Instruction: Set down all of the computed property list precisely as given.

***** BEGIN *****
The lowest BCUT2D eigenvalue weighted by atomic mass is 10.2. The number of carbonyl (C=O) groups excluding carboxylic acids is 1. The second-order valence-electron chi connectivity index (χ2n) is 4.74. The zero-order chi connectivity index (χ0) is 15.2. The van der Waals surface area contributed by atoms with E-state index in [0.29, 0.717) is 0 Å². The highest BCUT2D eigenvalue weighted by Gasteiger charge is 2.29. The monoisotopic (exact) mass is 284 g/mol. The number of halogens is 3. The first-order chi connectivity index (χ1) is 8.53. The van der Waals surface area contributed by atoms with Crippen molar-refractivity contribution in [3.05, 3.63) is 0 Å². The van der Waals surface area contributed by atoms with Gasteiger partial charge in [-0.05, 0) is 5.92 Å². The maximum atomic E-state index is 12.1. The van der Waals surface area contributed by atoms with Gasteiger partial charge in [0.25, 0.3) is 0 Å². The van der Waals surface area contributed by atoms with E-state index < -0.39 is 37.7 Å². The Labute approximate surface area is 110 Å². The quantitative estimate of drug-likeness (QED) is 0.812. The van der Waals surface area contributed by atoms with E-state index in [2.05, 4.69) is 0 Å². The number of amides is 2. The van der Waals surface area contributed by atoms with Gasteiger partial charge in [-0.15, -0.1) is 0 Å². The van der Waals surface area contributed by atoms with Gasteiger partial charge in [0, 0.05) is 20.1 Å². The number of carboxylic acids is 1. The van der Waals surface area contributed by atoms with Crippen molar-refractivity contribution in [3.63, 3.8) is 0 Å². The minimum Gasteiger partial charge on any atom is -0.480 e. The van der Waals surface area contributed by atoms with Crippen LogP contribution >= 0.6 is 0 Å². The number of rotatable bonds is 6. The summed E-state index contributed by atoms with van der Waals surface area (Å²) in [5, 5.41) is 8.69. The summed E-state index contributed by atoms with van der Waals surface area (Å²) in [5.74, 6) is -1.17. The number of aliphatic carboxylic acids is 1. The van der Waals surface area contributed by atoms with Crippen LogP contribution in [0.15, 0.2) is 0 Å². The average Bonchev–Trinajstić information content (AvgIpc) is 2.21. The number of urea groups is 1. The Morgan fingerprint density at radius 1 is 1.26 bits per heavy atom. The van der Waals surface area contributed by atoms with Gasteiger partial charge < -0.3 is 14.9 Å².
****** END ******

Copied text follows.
The lowest BCUT2D eigenvalue weighted by atomic mass is 10.2. The number of carbonyl (C=O) groups excluding carboxylic acids is 1. The second-order valence-electron chi connectivity index (χ2n) is 4.74. The zero-order chi connectivity index (χ0) is 15.2. The van der Waals surface area contributed by atoms with E-state index in [0.29, 0.717) is 0 Å². The highest BCUT2D eigenvalue weighted by Gasteiger charge is 2.29. The monoisotopic (exact) mass is 284 g/mol. The number of halogens is 3. The first-order chi connectivity index (χ1) is 8.53. The van der Waals surface area contributed by atoms with Crippen molar-refractivity contribution in [3.05, 3.63) is 0 Å². The van der Waals surface area contributed by atoms with Gasteiger partial charge in [-0.05, 0) is 5.92 Å². The maximum atomic E-state index is 12.1. The van der Waals surface area contributed by atoms with Gasteiger partial charge in [0.25, 0.3) is 0 Å². The van der Waals surface area contributed by atoms with E-state index < -0.39 is 37.7 Å². The Labute approximate surface area is 110 Å². The quantitative estimate of drug-likeness (QED) is 0.812. The van der Waals surface area contributed by atoms with E-state index in [2.05, 4.69) is 0 Å². The number of amides is 2. The van der Waals surface area contributed by atoms with Gasteiger partial charge in [-0.15, -0.1) is 0 Å². The van der Waals surface area contributed by atoms with Gasteiger partial charge in [0, 0.05) is 20.1 Å². The number of carboxylic acids is 1. The van der Waals surface area contributed by atoms with Crippen molar-refractivity contribution in [3.63, 3.8) is 0 Å². The minimum Gasteiger partial charge on any atom is -0.480 e. The van der Waals surface area contributed by atoms with Crippen LogP contribution >= 0.6 is 0 Å². The number of rotatable bonds is 6. The summed E-state index contributed by atoms with van der Waals surface area (Å²) in [5, 5.41) is 8.69. The summed E-state index contributed by atoms with van der Waals surface area (Å²) in [5.74, 6) is -1.17. The number of aliphatic carboxylic acids is 1. The van der Waals surface area contributed by atoms with Crippen LogP contribution in [0.15, 0.2) is 0 Å². The average Bonchev–Trinajstić information content (AvgIpc) is 2.21. The number of urea groups is 1. The Morgan fingerprint density at radius 1 is 1.26 bits per heavy atom. The van der Waals surface area contributed by atoms with Gasteiger partial charge < -0.3 is 14.9 Å².